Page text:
The Spallation Neutron Source under construction at Oak Ridge
BERKELEY, CA — A major milestone in the development of the Spallation Neutron Source (SNS) -- the accelerator-based facility that will provide the most intense pulsed-beams of neutrons ever available for scientific research and industrial development -- has been achieved at Berkeley Lab.
A startup negative hydrogen ion source and low-energy beam transport (LEBT) system, the first two components of the SNS "front-end system," have been built and are now undergoing commissioning tests. Results so far could not have been better.
The SNS project is a collaboration between Berkeley Lab, and Argonne, Brookhaven, Jefferson, Los Alamos, and Oak Ridge national laboratories. When construction at Oak Ridge in Tennessee is complete and it goes on-line (scheduled for the year 2006), the SNS will be capable of delivering an average of two million watts of neutron beam power onto a target, more than 10 times the capacity of today's most powerful pulsed neutron sources. The scattering of these neutrons when they strike experimental samples will reveal to scientists and engineers the most intimate structural details of a wide range of materials.
The SNS generates its neutron beams through the combination of a linear accelerator (linac) and accumulator ring which result in the production of a pulsed beam of protons, energized to about one billion electrons volts (1 GeV), that gets smashed 60 times a second into a target of liquid mercury. This yields a pulsed beam of hot neutrons that is immediately cooled to room or even lower temperatures and directed into samples for non-destructive neutron scattering studies.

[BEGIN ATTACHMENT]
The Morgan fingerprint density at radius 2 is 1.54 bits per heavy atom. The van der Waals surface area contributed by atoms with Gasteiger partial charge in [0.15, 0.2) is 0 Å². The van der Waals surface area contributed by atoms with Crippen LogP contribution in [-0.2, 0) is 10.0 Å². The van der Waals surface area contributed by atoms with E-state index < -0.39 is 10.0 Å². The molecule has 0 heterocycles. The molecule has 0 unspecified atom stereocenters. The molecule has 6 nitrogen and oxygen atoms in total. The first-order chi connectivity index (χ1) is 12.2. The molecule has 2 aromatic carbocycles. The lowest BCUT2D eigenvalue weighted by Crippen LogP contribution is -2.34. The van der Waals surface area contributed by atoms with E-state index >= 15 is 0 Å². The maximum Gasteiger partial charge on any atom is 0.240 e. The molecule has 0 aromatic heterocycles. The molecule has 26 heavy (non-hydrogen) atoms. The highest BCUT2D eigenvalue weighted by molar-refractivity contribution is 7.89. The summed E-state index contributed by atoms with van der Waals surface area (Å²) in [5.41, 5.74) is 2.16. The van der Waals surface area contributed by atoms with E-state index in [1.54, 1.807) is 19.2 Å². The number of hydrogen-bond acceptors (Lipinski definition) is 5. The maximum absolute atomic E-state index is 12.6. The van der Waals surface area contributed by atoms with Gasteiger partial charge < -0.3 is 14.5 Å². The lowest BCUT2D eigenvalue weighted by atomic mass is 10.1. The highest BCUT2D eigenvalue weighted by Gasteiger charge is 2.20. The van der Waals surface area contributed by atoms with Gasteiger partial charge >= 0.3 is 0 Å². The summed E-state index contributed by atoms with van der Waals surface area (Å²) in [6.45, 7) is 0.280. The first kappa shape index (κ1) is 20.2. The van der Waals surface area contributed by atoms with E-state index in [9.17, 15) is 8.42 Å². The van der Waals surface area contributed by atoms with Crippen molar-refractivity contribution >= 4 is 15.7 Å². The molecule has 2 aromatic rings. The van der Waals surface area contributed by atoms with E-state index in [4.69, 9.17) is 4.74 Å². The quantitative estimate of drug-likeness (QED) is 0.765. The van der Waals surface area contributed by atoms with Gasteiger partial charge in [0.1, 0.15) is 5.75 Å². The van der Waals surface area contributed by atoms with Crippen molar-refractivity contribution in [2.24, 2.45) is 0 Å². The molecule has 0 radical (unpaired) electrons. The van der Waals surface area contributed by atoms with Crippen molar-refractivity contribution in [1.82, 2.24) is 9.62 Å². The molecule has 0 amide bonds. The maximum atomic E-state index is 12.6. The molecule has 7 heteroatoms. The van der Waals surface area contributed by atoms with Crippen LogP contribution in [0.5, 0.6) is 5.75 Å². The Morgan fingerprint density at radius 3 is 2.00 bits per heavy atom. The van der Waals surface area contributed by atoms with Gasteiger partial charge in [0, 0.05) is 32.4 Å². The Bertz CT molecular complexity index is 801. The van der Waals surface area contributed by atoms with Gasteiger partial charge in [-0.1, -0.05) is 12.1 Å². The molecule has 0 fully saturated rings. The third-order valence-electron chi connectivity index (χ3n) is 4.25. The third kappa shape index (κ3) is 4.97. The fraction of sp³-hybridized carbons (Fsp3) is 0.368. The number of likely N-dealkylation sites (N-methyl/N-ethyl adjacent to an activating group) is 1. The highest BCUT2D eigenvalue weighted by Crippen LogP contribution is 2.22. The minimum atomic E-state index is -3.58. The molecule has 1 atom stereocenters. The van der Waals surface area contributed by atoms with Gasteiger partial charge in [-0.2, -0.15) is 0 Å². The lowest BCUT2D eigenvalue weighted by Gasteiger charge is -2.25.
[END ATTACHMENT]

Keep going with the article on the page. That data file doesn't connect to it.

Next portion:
Each of the collaborating national labs has been delegated a specific responsibility. Berkeley Lab was made responsible for the front-end system based on the demonstrated expertise of the Ion Beam Technologies (IBT) program.
"Having recently consolidated this expertise into a single program, we were the natural choice to take on this challenge," says IBT program head, Rick Gough. "No one had ever demonstrated that the SNS front-end performance requirements could actually be met. A substantial level of research and development was required, and the results of these efforts are now paying off."
"We have met the time-schedule and are beating the requirements," says physicist Rod Keller, senior team leader of the SNS Front-End Group, which is a part of the IBT program under the Accelerator and Fusion Research Division.
On April 26, physicist Rainer Thomas and his team fired up their ion source/LEBT and successfully produced an intense beam of negative hydrogen ions (peak current of 46-milliamperes) at pulse lengths of 200 microseconds. The beam was measured in a Faraday cup at the end of the LEBT. Less than two months later, high current pulses of the required one millisecond length are being routinely achieved.
Says Keller, "Our ion source current exceeds the startup requirement for neutron production from the SNS facility and is a significant step towards fulfilling the conditions for full-power operation."